We are invited to approach our heavenly Father as little children, and to welcome the anointing of the Holy Spirit – especially when we find ourselves feeling the wounds of past harm.

When I do this personally, I find it incredibly helpful to have visible reminders of who God is and who he has been for me. I also believe strongly that Jesus, dying on the Cross, was also speaking to me when he said “Behold, your mother!” Mary has very much been a mother to me on my own healing journey, giving me the emotional and spiritual safety to receive the anointing of the Holy Spirit with confidence.

It still hurts – sometimes a lot. There’s a reason why people avoid going to doctors – even really good ones. There’s a reason why people don’t always follow through on healthy rehab. Even when we know there is new and better life on the other side, we are afraid of the suffering and surrender that precede.

But the anointing of the Holy Spirit also comforts and consoles. If we allow him to touch us where we are wounded, healing will always happen – sometimes with a cathartic release or a dramatic unbinding, but more commonly with slow and steady doses of his healing balm. That is why healthy Christian community is so important. We often need others to point out and celebrate the progress we are making. We can count on the devil to discourage whenever he sees an opportunity. The Holy Spirit works through our companions, our mentors, our spiritual guides, and our therapists to spur us on us with encouragement by celebrating every step of progress. Like little children who are learning and growing, we need a cloud of witnesses cheering us on.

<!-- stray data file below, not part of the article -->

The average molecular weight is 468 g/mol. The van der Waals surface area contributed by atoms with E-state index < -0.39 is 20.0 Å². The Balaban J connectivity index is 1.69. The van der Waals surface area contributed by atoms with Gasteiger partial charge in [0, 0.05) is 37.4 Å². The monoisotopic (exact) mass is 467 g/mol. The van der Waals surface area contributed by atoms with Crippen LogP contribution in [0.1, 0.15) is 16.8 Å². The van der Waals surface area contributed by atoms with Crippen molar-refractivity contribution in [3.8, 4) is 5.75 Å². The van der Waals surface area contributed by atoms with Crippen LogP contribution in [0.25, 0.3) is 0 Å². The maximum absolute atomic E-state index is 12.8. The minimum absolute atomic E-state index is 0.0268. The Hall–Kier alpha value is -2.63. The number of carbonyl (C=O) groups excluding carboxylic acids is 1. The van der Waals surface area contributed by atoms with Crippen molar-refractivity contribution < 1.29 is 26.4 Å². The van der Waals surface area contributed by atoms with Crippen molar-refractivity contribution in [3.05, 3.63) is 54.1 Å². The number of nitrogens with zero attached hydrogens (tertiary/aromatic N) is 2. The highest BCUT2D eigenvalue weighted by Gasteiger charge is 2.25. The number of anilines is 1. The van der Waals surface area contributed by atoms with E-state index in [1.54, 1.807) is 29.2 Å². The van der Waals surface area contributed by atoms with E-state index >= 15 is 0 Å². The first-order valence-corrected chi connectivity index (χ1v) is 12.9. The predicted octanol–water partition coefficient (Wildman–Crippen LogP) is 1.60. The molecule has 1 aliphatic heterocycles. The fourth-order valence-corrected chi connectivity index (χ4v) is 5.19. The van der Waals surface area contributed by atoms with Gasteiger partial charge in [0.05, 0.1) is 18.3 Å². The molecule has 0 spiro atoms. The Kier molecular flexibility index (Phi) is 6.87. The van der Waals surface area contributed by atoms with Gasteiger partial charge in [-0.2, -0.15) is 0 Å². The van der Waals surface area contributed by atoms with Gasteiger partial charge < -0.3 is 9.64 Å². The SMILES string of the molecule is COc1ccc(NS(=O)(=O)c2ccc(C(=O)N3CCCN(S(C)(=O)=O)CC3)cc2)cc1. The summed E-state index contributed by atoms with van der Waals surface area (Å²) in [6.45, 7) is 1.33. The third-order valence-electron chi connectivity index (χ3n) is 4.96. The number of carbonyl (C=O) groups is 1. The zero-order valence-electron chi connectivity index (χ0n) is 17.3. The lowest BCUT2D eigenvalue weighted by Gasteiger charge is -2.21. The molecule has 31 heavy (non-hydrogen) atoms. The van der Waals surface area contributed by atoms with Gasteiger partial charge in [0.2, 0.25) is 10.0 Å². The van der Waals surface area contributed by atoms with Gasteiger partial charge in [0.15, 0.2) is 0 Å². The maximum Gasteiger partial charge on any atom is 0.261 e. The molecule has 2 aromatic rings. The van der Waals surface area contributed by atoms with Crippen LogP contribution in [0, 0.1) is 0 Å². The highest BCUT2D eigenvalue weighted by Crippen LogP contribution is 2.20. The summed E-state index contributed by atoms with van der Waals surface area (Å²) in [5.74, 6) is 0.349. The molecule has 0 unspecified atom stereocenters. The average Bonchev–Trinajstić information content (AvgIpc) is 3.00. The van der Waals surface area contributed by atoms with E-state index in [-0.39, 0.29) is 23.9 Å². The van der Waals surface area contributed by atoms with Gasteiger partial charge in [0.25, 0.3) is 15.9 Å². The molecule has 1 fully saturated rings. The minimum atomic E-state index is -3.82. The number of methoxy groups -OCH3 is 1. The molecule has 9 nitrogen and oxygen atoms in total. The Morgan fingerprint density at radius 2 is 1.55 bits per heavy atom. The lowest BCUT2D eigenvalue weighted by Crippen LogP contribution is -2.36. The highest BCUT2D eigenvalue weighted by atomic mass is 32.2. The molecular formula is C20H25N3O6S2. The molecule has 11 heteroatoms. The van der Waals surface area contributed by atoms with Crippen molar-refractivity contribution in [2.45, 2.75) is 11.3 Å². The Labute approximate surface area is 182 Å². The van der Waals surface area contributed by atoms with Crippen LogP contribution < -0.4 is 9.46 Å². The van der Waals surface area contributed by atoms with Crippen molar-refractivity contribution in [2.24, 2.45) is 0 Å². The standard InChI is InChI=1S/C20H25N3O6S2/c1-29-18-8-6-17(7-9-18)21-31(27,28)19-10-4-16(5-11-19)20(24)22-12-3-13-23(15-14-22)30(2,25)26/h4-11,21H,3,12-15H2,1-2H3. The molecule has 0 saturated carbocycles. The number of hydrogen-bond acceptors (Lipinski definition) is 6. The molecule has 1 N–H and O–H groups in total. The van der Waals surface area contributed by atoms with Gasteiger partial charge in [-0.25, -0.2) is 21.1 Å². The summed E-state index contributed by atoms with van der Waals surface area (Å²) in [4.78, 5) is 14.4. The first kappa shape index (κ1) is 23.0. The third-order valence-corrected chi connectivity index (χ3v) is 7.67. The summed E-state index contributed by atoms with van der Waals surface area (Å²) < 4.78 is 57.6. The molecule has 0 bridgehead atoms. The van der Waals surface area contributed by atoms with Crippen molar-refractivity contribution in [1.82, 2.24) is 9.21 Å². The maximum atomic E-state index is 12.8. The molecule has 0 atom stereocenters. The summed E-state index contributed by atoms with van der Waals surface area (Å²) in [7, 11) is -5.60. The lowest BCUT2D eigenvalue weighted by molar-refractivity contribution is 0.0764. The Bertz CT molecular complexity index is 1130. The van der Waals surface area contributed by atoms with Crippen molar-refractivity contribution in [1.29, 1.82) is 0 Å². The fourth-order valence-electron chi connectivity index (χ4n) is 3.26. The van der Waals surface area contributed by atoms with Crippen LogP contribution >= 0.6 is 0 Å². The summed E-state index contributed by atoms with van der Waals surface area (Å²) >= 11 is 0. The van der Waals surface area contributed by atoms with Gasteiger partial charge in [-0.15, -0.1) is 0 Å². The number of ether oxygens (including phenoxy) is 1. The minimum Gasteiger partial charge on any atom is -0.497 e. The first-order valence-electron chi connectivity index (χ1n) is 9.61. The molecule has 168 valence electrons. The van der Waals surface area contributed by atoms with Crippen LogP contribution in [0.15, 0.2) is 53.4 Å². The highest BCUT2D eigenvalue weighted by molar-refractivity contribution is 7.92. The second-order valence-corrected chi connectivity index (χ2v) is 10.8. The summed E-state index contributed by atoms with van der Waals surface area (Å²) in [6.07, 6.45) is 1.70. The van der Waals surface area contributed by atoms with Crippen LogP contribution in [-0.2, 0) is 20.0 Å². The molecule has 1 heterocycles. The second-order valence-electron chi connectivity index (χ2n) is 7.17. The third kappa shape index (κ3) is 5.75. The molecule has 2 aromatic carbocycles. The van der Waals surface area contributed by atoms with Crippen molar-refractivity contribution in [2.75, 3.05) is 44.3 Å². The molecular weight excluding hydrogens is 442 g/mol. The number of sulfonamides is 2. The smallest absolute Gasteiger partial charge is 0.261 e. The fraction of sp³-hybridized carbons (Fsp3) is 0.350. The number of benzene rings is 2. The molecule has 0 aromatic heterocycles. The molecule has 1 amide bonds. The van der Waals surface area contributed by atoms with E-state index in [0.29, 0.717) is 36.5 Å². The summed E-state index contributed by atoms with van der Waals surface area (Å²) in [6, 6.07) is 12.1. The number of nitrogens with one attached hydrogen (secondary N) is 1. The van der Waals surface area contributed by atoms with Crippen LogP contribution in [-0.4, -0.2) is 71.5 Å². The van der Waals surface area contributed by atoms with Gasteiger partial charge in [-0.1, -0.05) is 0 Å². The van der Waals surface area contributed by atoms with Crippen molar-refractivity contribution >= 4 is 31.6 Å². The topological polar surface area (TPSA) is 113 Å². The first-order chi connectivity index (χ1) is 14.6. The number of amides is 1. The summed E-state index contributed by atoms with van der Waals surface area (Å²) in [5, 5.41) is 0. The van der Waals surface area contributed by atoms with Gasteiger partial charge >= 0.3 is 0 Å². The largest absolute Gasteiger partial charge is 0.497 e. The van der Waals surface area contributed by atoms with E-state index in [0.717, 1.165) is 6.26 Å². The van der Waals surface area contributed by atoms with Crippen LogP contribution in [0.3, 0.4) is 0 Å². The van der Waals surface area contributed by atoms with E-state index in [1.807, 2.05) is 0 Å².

Notice in the Catechism quote that healing of past harm is not a matter of erasing, but of transforming. As the Holy Spirit anoints us, we become truly Christ-like. Jesus’ wounds are not erased – he actually shows them to the apostles after his Resurrection. But those wounds are transformed, as is he. He is now seated at the right hand of the Father, interceding for us. The more we receive true healing in the depths of our heart, the more we become like Christ. Injury is changed into empathy and compassion. Our wounds become (like Christ’s) sources of healing and transformation for others. Like him, we become powerful intercessors.

I offer a caution here! With the word “intercession” comes a risk shortcutting the process. Becoming Christ-like means willingly suffering, dying, rising, and ascending with him. We don’t like the whole powerless part, so we have a human tendency to grab onto something that gives us the illusion of control. If I can be an intercessor (praying for those who have hurt me) then I can feel in control – and I can conveniently keep all attention away from my unhealed wounds. And little or no transformation will happen. Only when I willingly and freely walk the path of Jesus, the healing path of the Paschal Mystery, can I truly experience the transformation of forgiveness.